The time of Advent, that begins today, is a time of prayerful, repentant and joyous waiting.
Our most gracious God, we pray for your blessings as we begin our Advent journey. Turn our hearts toward You. Forgive us our selfish preoccupations. Quiet us with Your words of comfort, peace and hope. And as we anticipate Your coming in glory, remind us of Your humble ‘comings’ to us—as a baby in a manger, on a donkey into Jerusalem, as our Savior on the cross, as Your body and blood served at Your table, in the waters of baptism, and in Your most Holy Word.
I sat right on the edge of the sofa, staring a hole through the window, admiring how the sun danced on the worn out Levi’s as they rippled in rhythm on the line. I must have been about nine, but one thing’s for sure—I was still young enough to believe in miracles. The world around me—harsh as it was—had not been able to snuff out the hope. It was my birthday and I knew he would come for me. Daddy was a man who could make you laugh at the drop of hat and break your heart even faster. It was slim pickins in my hand me down wardrobe, but I remember thinking I looked pretty. Memory tells me I must have been wearing red, the color of every festive occasion in my blue-washed life.
I heard my mamaw say, “WHY are you still waitin for him? He’s laid up drunk somewhere and you’ll be lucky to see him by Tuesday.”
Down deep, I knew she was right, but when a girl is waiting for her daddy, she holds on to the slightest ray of maybe. Night came like a ravaging thief and stole her birthday and a little more of her innocence. The darkness and the tears stayed like good friends, and so did the sense that the waiting wouldn’t always be in vain.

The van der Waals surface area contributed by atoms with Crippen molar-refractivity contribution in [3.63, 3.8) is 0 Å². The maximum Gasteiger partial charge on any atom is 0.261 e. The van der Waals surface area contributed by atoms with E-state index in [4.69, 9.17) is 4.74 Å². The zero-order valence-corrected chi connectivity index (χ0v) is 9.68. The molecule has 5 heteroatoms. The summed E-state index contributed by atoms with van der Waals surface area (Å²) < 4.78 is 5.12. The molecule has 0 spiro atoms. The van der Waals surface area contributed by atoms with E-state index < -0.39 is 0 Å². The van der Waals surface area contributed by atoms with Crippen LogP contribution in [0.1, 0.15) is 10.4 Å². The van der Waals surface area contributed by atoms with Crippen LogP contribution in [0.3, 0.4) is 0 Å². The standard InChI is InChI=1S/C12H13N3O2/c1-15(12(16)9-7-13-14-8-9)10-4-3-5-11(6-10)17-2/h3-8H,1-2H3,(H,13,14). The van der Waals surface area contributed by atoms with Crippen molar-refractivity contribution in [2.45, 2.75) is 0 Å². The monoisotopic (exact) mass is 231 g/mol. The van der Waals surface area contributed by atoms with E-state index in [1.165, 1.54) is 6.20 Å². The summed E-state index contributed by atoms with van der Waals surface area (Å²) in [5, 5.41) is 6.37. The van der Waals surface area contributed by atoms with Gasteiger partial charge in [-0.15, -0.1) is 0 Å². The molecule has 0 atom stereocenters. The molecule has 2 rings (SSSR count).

Why do we need Advent so desperately?
Because life has broken our hearts. Because time after time, we’ve been disappointed, left out, and let down. Because we need rescuing from the One whose coming changes everything.
The waiting, itself, implies our desperation. We need Him so desperately to come to us. In our sin and our hopelessness, we are wandering around in the darkness, praying for light, for relief, for anything to give us peace.
Maybe the pleasures of this life have lulled us to sleep. We neglect His house. We fail to receive the instruction of His Word. We doubt Him at the Supper. Our hearts are hardened toward Him and closed to our neighbor.
The waiting gives us time to repent, to prepare for the Savior of the world to be born, not just in manger, but in our hearts.
The season of Advent teaches us to live in expectation and repentance—to yearn for Him, to remember what it was like to live in darkness and to give thanks to the One who is always shattering the night.
We are desperate for the One who comes.
The theme of the first Sunday in Advent is hope, and is celebrated by lighting the first violet candle.
Stir up Your power,O Lord, and come, that by Your protection we may be rescued from the threatening perils of our sins and saved by Your mighty deliverance; for You live and reign with the Father and the Holy Spirit, one God, now and forever.
Isaiah 2: 1—5
It shall come to pass in the latter days, that the mountain of the house of the Lord shall be established as the highest of the mountains, and shall be lifted up above the hills; and all the nations shall flow to it, and many peoples shall come, and say: “Come, let us go up to the mountain of the Lord, to the house of the God of Jacob, that he may teach us his ways and that we may walk in his paths.”For out of Zion shall go the law, and the word of the Lord from Jerusalem. He shall judge between the nations, and shall decide disputes for many peoples; and they shall beat their swords into plowshares, and their spears into pruning hooks; nation shall not lift up sword against nation, neither shall they learn war anymore. O house of Jacob, come, let us walk in the light of the Lor